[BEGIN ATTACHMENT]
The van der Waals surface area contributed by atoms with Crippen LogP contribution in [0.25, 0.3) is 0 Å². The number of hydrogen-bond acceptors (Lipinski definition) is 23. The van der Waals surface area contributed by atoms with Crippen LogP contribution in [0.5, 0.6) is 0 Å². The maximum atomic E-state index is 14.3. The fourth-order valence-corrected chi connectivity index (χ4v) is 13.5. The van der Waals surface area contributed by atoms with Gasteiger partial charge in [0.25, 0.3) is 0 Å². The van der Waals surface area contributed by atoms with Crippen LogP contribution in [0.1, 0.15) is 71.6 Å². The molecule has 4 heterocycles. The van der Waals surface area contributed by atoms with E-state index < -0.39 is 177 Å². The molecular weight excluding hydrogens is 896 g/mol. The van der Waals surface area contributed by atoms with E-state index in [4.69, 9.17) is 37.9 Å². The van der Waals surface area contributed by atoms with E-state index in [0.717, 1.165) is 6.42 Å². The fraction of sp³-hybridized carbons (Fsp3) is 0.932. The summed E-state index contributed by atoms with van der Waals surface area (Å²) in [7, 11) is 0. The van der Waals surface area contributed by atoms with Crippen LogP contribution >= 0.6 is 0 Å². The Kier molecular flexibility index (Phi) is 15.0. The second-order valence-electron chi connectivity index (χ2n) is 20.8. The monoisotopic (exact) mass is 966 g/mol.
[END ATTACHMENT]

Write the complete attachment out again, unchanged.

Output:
The van der Waals surface area contributed by atoms with Crippen LogP contribution in [0.25, 0.3) is 0 Å². The number of hydrogen-bond acceptors (Lipinski definition) is 23. The van der Waals surface area contributed by atoms with Crippen LogP contribution in [0.5, 0.6) is 0 Å². The maximum atomic E-state index is 14.3. The fourth-order valence-corrected chi connectivity index (χ4v) is 13.5. The van der Waals surface area contributed by atoms with Gasteiger partial charge in [0.25, 0.3) is 0 Å². The van der Waals surface area contributed by atoms with Crippen LogP contribution in [0.1, 0.15) is 71.6 Å². The molecule has 4 heterocycles. The van der Waals surface area contributed by atoms with E-state index < -0.39 is 177 Å². The molecular weight excluding hydrogens is 896 g/mol. The van der Waals surface area contributed by atoms with E-state index in [4.69, 9.17) is 37.9 Å². The van der Waals surface area contributed by atoms with E-state index in [0.717, 1.165) is 6.42 Å². The fraction of sp³-hybridized carbons (Fsp3) is 0.932. The summed E-state index contributed by atoms with van der Waals surface area (Å²) in [7, 11) is 0. The van der Waals surface area contributed by atoms with Crippen LogP contribution >= 0.6 is 0 Å². The Kier molecular flexibility index (Phi) is 15.0. The second-order valence-electron chi connectivity index (χ2n) is 20.8. The monoisotopic (exact) mass is 966 g/mol.